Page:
Technophobia

Saturday mornings and afternoons I work the post office at good ol’ Buford Road. Everything is typically fine, do you want to send your package priority or standard, what size flat rate box do you want, no sir you can’t mail a letter to England with forty-nine cent postage, until the computer freezes up. And I don’t know what to do. I’m not the regular post office lady, I’m so confused. Help I need an adult.  I turn to the nice lady customer and tell her the truth: “I hate technology.”

I feel like there’s this expectancy for millennials like myself to all be super apt at computers and technology. Like since we all played Barbie computer games in kindergarten, we should be able to fix anything with a computer. Why should I take my iPhone to the Apple store when I could just use my children? Yeah, there are people who can build their own computers, hey James did it, and that’s cool and all, but I’d much rather be spending my time at my mom’s ancient sewing machine pretending I’m living a la Little House on the Prairie. 

Schools try to incorporate technology so much I feel like it’s an overkill. At Saint Gertrude, it seemed like there was always a project going on that was trying to get us to use the school’s iPads and video cameras. Eve though I was probably supposed to be gaining some kind of knowledge out of the project, I always felt like there was a better way to get us to learn. Do I really need to make a movie of me and my friends poorly speaking Spanish? Don’t we do enough of that in class? Now that I’m in college, technology is even more readily available. Laptops, phone chargers, and iPads are all ready to rent at the library and can be taken anywhere on campus. My non-reading homework is mostly online, which ends up being a disadvantage when you want to bring something to do when the kids you babysit have gone to bed, or when it’s slow at work. Plus, after I’m done with all the online Italian worksheets, UNIV essays, and African history online documents, my eyes are sick and tired of the computer screen, and the last thing I want to do is check out the Astronomy lecture because the entire class is online. Did anyone think about the health risks when they invented computers? Are they going to be working on that soon so we all don’t end up with poor eyesight? C’mon, I can’t be the only one frightened by how quickly technology is evolving.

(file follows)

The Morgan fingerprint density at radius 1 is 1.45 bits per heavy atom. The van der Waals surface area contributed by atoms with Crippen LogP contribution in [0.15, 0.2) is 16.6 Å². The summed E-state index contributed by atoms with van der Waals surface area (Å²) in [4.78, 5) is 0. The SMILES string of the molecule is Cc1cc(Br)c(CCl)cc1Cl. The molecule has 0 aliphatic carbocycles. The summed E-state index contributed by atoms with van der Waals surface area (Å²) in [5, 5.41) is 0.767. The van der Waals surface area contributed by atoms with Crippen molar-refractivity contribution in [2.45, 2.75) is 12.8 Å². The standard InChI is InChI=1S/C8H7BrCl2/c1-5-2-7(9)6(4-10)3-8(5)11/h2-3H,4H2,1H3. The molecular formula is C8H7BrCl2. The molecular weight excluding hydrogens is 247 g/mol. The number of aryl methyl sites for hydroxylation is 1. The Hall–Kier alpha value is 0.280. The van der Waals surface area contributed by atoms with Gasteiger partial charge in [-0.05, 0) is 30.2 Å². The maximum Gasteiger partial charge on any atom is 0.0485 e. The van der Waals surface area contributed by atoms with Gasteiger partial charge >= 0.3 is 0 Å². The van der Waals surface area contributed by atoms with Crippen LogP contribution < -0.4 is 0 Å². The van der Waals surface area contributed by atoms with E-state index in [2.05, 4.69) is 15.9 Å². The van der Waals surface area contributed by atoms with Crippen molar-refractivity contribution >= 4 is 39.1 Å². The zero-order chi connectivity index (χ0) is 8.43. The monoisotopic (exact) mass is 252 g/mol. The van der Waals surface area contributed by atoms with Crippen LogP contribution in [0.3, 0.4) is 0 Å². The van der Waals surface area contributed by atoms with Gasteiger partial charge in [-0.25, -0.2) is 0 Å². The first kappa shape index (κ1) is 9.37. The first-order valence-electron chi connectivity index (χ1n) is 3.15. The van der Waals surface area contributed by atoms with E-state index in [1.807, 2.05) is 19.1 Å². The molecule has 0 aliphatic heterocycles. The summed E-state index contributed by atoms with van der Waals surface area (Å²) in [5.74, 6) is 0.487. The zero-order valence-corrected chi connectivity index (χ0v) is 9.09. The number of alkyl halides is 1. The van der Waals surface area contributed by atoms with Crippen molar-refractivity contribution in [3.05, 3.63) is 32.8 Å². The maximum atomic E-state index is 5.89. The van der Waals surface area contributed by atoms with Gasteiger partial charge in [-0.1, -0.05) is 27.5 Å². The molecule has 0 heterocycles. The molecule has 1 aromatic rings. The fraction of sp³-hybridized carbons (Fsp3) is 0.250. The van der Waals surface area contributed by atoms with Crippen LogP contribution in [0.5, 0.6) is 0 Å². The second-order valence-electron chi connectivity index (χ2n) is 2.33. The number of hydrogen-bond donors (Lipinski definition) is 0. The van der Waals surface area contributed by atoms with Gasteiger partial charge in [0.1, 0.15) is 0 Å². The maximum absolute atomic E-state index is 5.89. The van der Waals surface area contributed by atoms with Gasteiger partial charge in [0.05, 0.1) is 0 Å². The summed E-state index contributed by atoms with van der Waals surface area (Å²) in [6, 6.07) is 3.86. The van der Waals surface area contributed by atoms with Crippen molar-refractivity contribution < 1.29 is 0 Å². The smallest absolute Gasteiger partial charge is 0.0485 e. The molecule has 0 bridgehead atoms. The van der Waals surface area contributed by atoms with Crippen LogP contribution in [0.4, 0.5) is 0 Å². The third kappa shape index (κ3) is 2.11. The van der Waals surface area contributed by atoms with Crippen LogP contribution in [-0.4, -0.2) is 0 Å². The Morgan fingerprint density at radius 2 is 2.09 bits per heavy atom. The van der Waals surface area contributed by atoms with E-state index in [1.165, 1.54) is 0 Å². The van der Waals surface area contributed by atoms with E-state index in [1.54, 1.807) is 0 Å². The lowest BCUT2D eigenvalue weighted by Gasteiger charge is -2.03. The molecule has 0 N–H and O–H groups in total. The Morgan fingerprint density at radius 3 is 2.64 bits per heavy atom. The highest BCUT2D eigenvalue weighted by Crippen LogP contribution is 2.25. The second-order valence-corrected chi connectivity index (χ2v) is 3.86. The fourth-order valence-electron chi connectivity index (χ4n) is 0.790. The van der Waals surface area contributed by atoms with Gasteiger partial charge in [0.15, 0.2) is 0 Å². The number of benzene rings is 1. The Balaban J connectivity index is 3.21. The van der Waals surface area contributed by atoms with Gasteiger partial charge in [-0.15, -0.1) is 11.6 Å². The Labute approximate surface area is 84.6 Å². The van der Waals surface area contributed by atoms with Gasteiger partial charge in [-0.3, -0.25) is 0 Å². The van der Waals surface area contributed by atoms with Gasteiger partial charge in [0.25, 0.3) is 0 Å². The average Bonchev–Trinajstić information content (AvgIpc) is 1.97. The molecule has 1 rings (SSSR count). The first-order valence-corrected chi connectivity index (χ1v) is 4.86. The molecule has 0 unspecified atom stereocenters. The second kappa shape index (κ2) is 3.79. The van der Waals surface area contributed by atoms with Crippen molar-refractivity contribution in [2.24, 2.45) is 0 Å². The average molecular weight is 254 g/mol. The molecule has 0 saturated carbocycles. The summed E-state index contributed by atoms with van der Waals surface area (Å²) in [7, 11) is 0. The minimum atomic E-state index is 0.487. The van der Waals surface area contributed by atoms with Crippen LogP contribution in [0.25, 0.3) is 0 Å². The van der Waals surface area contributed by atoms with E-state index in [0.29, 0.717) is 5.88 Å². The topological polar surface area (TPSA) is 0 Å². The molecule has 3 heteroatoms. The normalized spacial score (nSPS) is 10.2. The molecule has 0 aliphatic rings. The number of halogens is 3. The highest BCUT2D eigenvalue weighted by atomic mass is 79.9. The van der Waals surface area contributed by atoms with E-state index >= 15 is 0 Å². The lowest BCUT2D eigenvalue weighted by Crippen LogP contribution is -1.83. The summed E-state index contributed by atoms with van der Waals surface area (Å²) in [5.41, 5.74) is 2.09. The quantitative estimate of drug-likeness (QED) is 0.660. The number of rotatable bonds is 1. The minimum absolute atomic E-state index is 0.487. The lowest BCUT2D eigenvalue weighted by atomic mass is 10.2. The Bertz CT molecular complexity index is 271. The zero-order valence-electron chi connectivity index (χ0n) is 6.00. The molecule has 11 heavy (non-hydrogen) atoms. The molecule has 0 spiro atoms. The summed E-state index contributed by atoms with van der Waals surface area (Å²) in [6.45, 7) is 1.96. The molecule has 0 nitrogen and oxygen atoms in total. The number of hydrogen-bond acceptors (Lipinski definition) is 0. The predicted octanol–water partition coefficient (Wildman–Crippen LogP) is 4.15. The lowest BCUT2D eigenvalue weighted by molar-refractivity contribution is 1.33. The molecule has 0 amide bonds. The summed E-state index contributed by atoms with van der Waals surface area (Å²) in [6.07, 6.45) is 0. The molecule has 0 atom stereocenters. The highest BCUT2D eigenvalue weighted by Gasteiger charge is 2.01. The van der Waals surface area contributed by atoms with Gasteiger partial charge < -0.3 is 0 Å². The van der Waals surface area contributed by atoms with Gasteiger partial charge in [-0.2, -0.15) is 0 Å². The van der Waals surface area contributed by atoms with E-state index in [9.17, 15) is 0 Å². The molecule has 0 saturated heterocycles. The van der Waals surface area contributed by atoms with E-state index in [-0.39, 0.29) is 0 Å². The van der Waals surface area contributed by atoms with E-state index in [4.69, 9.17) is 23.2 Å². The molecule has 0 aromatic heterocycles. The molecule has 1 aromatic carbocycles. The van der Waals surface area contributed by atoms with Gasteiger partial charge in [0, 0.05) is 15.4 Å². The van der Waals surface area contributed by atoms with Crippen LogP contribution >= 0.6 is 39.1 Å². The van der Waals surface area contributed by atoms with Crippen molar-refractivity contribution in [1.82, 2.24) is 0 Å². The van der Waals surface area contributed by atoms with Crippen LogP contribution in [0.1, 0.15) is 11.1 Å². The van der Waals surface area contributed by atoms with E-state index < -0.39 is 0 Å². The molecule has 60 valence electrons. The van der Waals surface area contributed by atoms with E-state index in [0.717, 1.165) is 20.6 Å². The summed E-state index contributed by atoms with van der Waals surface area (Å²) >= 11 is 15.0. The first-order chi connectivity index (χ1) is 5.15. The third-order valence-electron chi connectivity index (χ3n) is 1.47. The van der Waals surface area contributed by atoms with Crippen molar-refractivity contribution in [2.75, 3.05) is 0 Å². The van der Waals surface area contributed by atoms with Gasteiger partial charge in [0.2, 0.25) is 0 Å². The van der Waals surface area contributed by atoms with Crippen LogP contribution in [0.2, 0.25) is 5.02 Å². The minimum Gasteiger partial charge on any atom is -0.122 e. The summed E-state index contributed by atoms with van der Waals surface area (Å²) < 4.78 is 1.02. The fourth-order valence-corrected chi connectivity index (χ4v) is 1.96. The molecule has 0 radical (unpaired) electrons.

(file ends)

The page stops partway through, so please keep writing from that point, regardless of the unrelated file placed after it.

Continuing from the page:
Home phones and desktops are turning into things of the past, iPads and Chromebooks will probably overturn laptops in a few years, or maybe those weird looking phone-tablet things. Does anyone else spend their commutes worried about what’s going to happen next? Will we all get rid of cell phones and use Google glasses instead? Instead of credit cards, will we all have microchips implanted in our skin, or barcodes tattooed on our skin?  (I can see it now: “Jeez mom, why don’t you get the Google contacts? Why do you still have to use a smart phone, what is this, 2014?” “Shut up, daughter, or I won’t feed you tonight”.) Why isn’t science spending time and money trying to figure out something cool, like how we can teleport,  instead of what the next telephone is going to be? Are we really that greedy that we can’t just sit there and say, you know what, I think we’re all good. Let’s celebrate and work on space travel.